Donald Trump's Pick Of Herman Cain For Federal Reserve Is Interesting

With the news that began circulating yesterday that President Donald Trump intends to put Herman Cain on the board of the Federal Reserve (as covered by my colleague Mike Ford here), I couldn’t help but question the logic behind it.

That’s not to say Cain isn’t qualified – in fact, he very much is. He headed up the Federal Reserve Bank of Kansas City in the 90s, after all. But, while Cain has been a Trump loyalist (particularly through his nationally-syndicated radio show), Trump and Cain are at odds over one particular issue that deals directly with the Fed: Interest Rates.

Trump has repeatedly blasted the Fed for raising rates during his time in office. He is not a fan of the practice. Cain, however, is a proponent of the widely-accepted idea that raising rates is a sign of a strong economy. I have argued the same thing here at RedState.

During Barack Obama’s administration, despite Obama’s claims that the nation was in a recovery, the Fed kept rates artificially low. The economy wasn’t strong enough at that point. But, as the unemployment rate went down and as pay started going up, it was clear that the average American was closer to getting back on their feet.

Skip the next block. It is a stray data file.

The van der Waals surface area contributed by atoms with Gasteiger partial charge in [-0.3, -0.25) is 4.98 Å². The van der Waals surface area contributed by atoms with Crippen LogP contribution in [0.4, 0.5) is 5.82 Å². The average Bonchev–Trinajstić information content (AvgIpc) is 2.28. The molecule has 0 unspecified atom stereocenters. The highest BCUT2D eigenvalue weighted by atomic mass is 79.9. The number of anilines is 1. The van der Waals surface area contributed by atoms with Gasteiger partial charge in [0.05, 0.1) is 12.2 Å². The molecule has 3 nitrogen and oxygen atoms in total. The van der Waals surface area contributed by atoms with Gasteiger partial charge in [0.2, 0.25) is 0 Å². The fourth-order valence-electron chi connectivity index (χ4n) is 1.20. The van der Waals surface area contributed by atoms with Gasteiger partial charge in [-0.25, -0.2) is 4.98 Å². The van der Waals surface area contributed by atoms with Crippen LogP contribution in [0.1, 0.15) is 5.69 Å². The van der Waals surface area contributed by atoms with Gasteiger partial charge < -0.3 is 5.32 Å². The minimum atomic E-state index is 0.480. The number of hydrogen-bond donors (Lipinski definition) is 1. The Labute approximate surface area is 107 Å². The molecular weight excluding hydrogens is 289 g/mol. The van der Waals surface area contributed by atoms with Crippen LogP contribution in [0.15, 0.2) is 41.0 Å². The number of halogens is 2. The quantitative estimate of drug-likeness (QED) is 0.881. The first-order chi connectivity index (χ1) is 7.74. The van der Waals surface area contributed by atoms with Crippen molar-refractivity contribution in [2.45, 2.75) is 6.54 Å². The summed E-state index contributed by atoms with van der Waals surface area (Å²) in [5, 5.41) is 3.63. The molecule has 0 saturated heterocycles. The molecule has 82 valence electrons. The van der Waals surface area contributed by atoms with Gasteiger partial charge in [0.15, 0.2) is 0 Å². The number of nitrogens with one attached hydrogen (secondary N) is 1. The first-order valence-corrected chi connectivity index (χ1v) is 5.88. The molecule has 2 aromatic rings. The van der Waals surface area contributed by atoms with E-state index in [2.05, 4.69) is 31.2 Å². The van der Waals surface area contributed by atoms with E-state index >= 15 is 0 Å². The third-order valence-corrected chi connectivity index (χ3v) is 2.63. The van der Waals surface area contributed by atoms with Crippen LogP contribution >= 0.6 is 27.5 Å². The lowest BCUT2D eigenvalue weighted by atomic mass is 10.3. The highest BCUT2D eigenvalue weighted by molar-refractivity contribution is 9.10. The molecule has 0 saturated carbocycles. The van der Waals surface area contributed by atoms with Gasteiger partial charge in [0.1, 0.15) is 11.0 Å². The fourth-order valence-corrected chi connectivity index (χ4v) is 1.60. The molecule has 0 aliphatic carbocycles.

You didn’t need the artificially low rates anymore. Americans could afford raised rates. It is a good sign, especially if you are the President of the United States who had vowed to fix the American economy. But, Trump’s fears seem to stem from the worry that people would be unhappy if their rates went up. There has been no revolt over the issue, though, and for good reason: Americans could afford the rates and they weren’t breaking the bank.

Still, Trump has blasted the Fed on multiple occasions over the issue, and while Cain is a rhetorical loyalist, his economic beliefs may bring him into conflict with Trump. The thing is, Trump has to know this.

It’s unclear what that means, though. Is Trump assuming the position will sway a voice like Cain’s to his side on the issue? Or does it mean Trump is willing to give way to expertise? I don’t expect him to cease in his attacks on the Fed should another rate increase come (though I imagine it could be a while yet before we do, as signs are pointing to more correction in the markets that will be reported as signs of a weakening economy rather than just a correction). The appointment of Cain just seems… curious.

It’s not a knock on Trump, by any means. I think Cain is a good choice. He has the experience and, I believe, the right ideas for the job. It will be interesting to see how it plays out, though, if he and Trump are going to butt heads over interest rates.